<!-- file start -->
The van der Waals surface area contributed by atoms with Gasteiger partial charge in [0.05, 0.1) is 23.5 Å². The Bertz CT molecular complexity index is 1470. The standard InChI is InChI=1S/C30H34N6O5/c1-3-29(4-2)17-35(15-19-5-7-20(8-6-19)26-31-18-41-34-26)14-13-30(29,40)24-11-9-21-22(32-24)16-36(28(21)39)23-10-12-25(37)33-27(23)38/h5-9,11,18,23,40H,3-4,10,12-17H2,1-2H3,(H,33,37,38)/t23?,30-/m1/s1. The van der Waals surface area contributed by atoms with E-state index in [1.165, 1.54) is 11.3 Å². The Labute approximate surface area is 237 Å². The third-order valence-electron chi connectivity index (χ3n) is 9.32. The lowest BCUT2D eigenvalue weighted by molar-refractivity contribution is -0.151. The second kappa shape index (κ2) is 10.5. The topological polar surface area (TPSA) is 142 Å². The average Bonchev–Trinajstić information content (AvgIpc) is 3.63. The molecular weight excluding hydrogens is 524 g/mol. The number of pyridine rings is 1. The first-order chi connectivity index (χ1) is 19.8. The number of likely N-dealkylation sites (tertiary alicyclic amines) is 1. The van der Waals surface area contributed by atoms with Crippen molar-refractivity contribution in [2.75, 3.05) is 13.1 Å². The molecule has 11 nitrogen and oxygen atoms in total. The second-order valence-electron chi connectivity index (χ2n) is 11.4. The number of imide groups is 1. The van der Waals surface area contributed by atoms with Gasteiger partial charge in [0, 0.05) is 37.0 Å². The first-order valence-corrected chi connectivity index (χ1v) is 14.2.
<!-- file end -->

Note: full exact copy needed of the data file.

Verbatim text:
The van der Waals surface area contributed by atoms with Gasteiger partial charge in [0.05, 0.1) is 23.5 Å². The Bertz CT molecular complexity index is 1470. The standard InChI is InChI=1S/C30H34N6O5/c1-3-29(4-2)17-35(15-19-5-7-20(8-6-19)26-31-18-41-34-26)14-13-30(29,40)24-11-9-21-22(32-24)16-36(28(21)39)23-10-12-25(37)33-27(23)38/h5-9,11,18,23,40H,3-4,10,12-17H2,1-2H3,(H,33,37,38)/t23?,30-/m1/s1. The van der Waals surface area contributed by atoms with E-state index in [1.165, 1.54) is 11.3 Å². The Labute approximate surface area is 237 Å². The third-order valence-electron chi connectivity index (χ3n) is 9.32. The lowest BCUT2D eigenvalue weighted by molar-refractivity contribution is -0.151. The second kappa shape index (κ2) is 10.5. The topological polar surface area (TPSA) is 142 Å². The average Bonchev–Trinajstić information content (AvgIpc) is 3.63. The molecular weight excluding hydrogens is 524 g/mol. The number of pyridine rings is 1. The first-order chi connectivity index (χ1) is 19.8. The number of likely N-dealkylation sites (tertiary alicyclic amines) is 1. The van der Waals surface area contributed by atoms with Crippen molar-refractivity contribution in [2.75, 3.05) is 13.1 Å². The molecule has 11 nitrogen and oxygen atoms in total. The second-order valence-electron chi connectivity index (χ2n) is 11.4. The number of imide groups is 1. The van der Waals surface area contributed by atoms with Gasteiger partial charge in [0, 0.05) is 37.0 Å². The first-order valence-corrected chi connectivity index (χ1v) is 14.2.